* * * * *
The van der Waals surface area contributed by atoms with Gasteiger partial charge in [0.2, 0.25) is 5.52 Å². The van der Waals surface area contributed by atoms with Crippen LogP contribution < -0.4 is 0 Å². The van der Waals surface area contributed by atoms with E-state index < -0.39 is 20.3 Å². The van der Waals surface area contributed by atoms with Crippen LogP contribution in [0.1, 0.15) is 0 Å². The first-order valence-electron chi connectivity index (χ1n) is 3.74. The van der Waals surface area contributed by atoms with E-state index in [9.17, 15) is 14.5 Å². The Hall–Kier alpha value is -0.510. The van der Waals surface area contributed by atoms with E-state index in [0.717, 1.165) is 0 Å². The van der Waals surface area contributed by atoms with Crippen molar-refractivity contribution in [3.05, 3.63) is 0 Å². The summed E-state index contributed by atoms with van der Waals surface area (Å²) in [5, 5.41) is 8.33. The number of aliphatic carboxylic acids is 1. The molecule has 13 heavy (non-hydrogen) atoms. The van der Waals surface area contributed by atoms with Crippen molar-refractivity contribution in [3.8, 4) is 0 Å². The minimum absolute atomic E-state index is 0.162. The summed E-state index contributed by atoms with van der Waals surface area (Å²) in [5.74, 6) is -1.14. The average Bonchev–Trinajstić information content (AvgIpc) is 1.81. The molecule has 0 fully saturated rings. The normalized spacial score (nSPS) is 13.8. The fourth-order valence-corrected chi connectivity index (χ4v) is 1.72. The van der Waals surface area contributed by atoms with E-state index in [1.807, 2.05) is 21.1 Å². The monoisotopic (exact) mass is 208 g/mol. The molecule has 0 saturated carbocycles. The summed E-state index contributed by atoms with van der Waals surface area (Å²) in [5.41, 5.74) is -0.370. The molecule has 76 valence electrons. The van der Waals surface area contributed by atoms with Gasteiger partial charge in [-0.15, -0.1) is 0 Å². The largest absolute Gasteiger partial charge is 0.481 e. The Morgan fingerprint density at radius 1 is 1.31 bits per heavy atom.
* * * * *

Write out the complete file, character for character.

The van der Waals surface area contributed by atoms with Gasteiger partial charge in [0.2, 0.25) is 5.52 Å². The van der Waals surface area contributed by atoms with Crippen LogP contribution < -0.4 is 0 Å². The van der Waals surface area contributed by atoms with E-state index < -0.39 is 20.3 Å². The van der Waals surface area contributed by atoms with Crippen LogP contribution in [0.1, 0.15) is 0 Å². The first-order valence-electron chi connectivity index (χ1n) is 3.74. The van der Waals surface area contributed by atoms with E-state index in [9.17, 15) is 14.5 Å². The Hall–Kier alpha value is -0.510. The van der Waals surface area contributed by atoms with E-state index in [0.717, 1.165) is 0 Å². The van der Waals surface area contributed by atoms with Crippen molar-refractivity contribution in [3.05, 3.63) is 0 Å². The summed E-state index contributed by atoms with van der Waals surface area (Å²) in [5, 5.41) is 8.33. The number of aliphatic carboxylic acids is 1. The molecule has 13 heavy (non-hydrogen) atoms. The van der Waals surface area contributed by atoms with Crippen molar-refractivity contribution in [3.8, 4) is 0 Å². The minimum absolute atomic E-state index is 0.162. The summed E-state index contributed by atoms with van der Waals surface area (Å²) in [5.74, 6) is -1.14. The average Bonchev–Trinajstić information content (AvgIpc) is 1.81. The molecule has 0 fully saturated rings. The normalized spacial score (nSPS) is 13.8. The fourth-order valence-corrected chi connectivity index (χ4v) is 1.72. The van der Waals surface area contributed by atoms with E-state index in [1.807, 2.05) is 21.1 Å². The monoisotopic (exact) mass is 208 g/mol. The molecule has 0 saturated carbocycles. The summed E-state index contributed by atoms with van der Waals surface area (Å²) in [5.41, 5.74) is -0.370. The molecule has 76 valence electrons. The van der Waals surface area contributed by atoms with Gasteiger partial charge in [-0.15, -0.1) is 0 Å². The largest absolute Gasteiger partial charge is 0.481 e. The Morgan fingerprint density at radius 1 is 1.31 bits per heavy atom.